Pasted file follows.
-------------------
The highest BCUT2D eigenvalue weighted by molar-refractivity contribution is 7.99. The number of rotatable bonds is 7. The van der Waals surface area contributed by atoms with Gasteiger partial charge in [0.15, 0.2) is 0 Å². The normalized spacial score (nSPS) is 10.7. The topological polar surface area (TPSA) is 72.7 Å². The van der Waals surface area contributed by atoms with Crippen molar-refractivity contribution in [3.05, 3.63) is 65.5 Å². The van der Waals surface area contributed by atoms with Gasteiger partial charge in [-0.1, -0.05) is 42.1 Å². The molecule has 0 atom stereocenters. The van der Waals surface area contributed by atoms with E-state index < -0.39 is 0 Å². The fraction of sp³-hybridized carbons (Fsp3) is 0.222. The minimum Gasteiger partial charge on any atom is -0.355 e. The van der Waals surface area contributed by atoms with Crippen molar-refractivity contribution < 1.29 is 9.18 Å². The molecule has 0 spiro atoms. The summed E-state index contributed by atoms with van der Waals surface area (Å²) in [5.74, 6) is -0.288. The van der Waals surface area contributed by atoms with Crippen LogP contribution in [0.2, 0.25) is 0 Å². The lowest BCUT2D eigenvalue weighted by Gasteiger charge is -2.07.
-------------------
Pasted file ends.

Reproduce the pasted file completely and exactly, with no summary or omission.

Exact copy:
The highest BCUT2D eigenvalue weighted by molar-refractivity contribution is 7.99. The number of rotatable bonds is 7. The van der Waals surface area contributed by atoms with Gasteiger partial charge in [0.15, 0.2) is 0 Å². The normalized spacial score (nSPS) is 10.7. The topological polar surface area (TPSA) is 72.7 Å². The van der Waals surface area contributed by atoms with Crippen molar-refractivity contribution in [3.05, 3.63) is 65.5 Å². The van der Waals surface area contributed by atoms with Gasteiger partial charge in [-0.1, -0.05) is 42.1 Å². The molecule has 0 atom stereocenters. The van der Waals surface area contributed by atoms with E-state index < -0.39 is 0 Å². The fraction of sp³-hybridized carbons (Fsp3) is 0.222. The minimum Gasteiger partial charge on any atom is -0.355 e. The van der Waals surface area contributed by atoms with Crippen molar-refractivity contribution < 1.29 is 9.18 Å². The molecule has 0 spiro atoms. The summed E-state index contributed by atoms with van der Waals surface area (Å²) in [5.74, 6) is -0.288. The van der Waals surface area contributed by atoms with Crippen LogP contribution in [0.2, 0.25) is 0 Å². The lowest BCUT2D eigenvalue weighted by Gasteiger charge is -2.07.